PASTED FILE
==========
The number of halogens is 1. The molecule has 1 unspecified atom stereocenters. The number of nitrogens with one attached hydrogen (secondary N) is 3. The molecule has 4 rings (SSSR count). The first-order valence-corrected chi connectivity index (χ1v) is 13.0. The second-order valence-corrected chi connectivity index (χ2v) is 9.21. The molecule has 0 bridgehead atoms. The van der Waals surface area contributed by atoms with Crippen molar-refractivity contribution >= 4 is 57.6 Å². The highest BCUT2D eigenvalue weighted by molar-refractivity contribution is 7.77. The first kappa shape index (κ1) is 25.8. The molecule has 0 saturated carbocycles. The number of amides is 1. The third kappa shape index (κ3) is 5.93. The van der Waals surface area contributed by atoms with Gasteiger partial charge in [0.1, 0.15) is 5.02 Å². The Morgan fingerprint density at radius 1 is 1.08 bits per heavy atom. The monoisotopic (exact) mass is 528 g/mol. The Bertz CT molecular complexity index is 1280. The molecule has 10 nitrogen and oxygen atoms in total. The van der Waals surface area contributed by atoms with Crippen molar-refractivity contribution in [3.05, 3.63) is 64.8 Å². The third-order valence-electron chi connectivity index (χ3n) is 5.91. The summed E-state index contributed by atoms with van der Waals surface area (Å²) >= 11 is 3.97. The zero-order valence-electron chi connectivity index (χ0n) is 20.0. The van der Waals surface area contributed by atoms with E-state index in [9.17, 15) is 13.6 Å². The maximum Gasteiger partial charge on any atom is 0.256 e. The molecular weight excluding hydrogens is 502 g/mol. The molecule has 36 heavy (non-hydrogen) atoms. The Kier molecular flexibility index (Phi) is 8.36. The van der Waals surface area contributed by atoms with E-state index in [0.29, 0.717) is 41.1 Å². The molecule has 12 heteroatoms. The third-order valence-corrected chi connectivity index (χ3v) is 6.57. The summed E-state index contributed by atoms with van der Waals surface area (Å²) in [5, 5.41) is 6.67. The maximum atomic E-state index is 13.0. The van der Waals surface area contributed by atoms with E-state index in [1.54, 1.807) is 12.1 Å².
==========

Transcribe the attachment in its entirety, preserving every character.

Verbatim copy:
The number of halogens is 1. The molecule has 1 unspecified atom stereocenters. The number of nitrogens with one attached hydrogen (secondary N) is 3. The molecule has 4 rings (SSSR count). The first-order valence-corrected chi connectivity index (χ1v) is 13.0. The second-order valence-corrected chi connectivity index (χ2v) is 9.21. The molecule has 0 bridgehead atoms. The van der Waals surface area contributed by atoms with Crippen molar-refractivity contribution >= 4 is 57.6 Å². The highest BCUT2D eigenvalue weighted by molar-refractivity contribution is 7.77. The first kappa shape index (κ1) is 25.8. The molecule has 0 saturated carbocycles. The number of amides is 1. The third kappa shape index (κ3) is 5.93. The van der Waals surface area contributed by atoms with Gasteiger partial charge in [0.1, 0.15) is 5.02 Å². The Morgan fingerprint density at radius 1 is 1.08 bits per heavy atom. The monoisotopic (exact) mass is 528 g/mol. The Bertz CT molecular complexity index is 1280. The molecule has 10 nitrogen and oxygen atoms in total. The van der Waals surface area contributed by atoms with Crippen molar-refractivity contribution in [3.05, 3.63) is 64.8 Å². The third-order valence-electron chi connectivity index (χ3n) is 5.91. The summed E-state index contributed by atoms with van der Waals surface area (Å²) >= 11 is 3.97. The zero-order valence-electron chi connectivity index (χ0n) is 20.0. The van der Waals surface area contributed by atoms with E-state index in [9.17, 15) is 13.6 Å². The maximum Gasteiger partial charge on any atom is 0.256 e. The molecular weight excluding hydrogens is 502 g/mol. The molecule has 36 heavy (non-hydrogen) atoms. The Kier molecular flexibility index (Phi) is 8.36. The van der Waals surface area contributed by atoms with E-state index in [0.29, 0.717) is 41.1 Å². The molecule has 12 heteroatoms. The third-order valence-corrected chi connectivity index (χ3v) is 6.57. The summed E-state index contributed by atoms with van der Waals surface area (Å²) in [5, 5.41) is 6.67. The maximum atomic E-state index is 13.0. The van der Waals surface area contributed by atoms with E-state index in [1.54, 1.807) is 12.1 Å².